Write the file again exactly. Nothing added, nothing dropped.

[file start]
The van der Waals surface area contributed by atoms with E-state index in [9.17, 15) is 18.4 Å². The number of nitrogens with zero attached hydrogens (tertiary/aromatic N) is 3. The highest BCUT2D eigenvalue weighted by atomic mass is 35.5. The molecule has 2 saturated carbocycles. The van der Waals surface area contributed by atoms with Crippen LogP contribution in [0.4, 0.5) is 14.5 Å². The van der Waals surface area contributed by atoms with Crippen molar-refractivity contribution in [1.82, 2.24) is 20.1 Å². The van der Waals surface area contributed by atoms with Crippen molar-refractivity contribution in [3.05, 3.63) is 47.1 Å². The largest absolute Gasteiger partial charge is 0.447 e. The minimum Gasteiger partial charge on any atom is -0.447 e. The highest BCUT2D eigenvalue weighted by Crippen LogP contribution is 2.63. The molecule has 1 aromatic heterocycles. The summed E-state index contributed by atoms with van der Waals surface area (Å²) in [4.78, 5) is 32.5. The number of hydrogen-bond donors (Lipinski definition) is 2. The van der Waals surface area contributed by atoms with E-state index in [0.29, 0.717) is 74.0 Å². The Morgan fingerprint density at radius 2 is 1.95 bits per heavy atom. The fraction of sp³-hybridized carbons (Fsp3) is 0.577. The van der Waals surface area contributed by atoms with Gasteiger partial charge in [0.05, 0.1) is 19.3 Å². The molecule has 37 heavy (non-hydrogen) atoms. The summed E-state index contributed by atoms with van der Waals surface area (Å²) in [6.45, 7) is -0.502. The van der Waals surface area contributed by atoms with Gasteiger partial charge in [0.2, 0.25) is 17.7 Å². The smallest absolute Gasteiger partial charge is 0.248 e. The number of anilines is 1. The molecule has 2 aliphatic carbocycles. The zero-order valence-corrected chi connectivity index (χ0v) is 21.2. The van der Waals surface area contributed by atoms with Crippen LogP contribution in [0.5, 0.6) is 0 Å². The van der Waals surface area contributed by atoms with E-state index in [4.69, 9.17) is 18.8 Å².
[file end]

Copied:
The van der Waals surface area contributed by atoms with E-state index in [9.17, 15) is 18.4 Å². The number of nitrogens with zero attached hydrogens (tertiary/aromatic N) is 3. The highest BCUT2D eigenvalue weighted by atomic mass is 35.5. The molecule has 2 saturated carbocycles. The van der Waals surface area contributed by atoms with Crippen LogP contribution in [0.4, 0.5) is 14.5 Å². The van der Waals surface area contributed by atoms with Crippen molar-refractivity contribution in [1.82, 2.24) is 20.1 Å². The van der Waals surface area contributed by atoms with Crippen molar-refractivity contribution in [3.05, 3.63) is 47.1 Å². The largest absolute Gasteiger partial charge is 0.447 e. The minimum Gasteiger partial charge on any atom is -0.447 e. The highest BCUT2D eigenvalue weighted by Crippen LogP contribution is 2.63. The molecule has 1 aromatic heterocycles. The summed E-state index contributed by atoms with van der Waals surface area (Å²) in [4.78, 5) is 32.5. The number of hydrogen-bond donors (Lipinski definition) is 2. The van der Waals surface area contributed by atoms with E-state index in [0.29, 0.717) is 74.0 Å². The Morgan fingerprint density at radius 2 is 1.95 bits per heavy atom. The fraction of sp³-hybridized carbons (Fsp3) is 0.577. The van der Waals surface area contributed by atoms with Gasteiger partial charge in [0.05, 0.1) is 19.3 Å². The molecule has 37 heavy (non-hydrogen) atoms. The summed E-state index contributed by atoms with van der Waals surface area (Å²) in [6.45, 7) is -0.502. The van der Waals surface area contributed by atoms with Gasteiger partial charge in [0.2, 0.25) is 17.7 Å². The smallest absolute Gasteiger partial charge is 0.248 e. The number of anilines is 1. The molecule has 2 aliphatic carbocycles. The zero-order valence-corrected chi connectivity index (χ0v) is 21.2. The van der Waals surface area contributed by atoms with Crippen LogP contribution in [0.5, 0.6) is 0 Å². The van der Waals surface area contributed by atoms with E-state index in [4.69, 9.17) is 18.8 Å².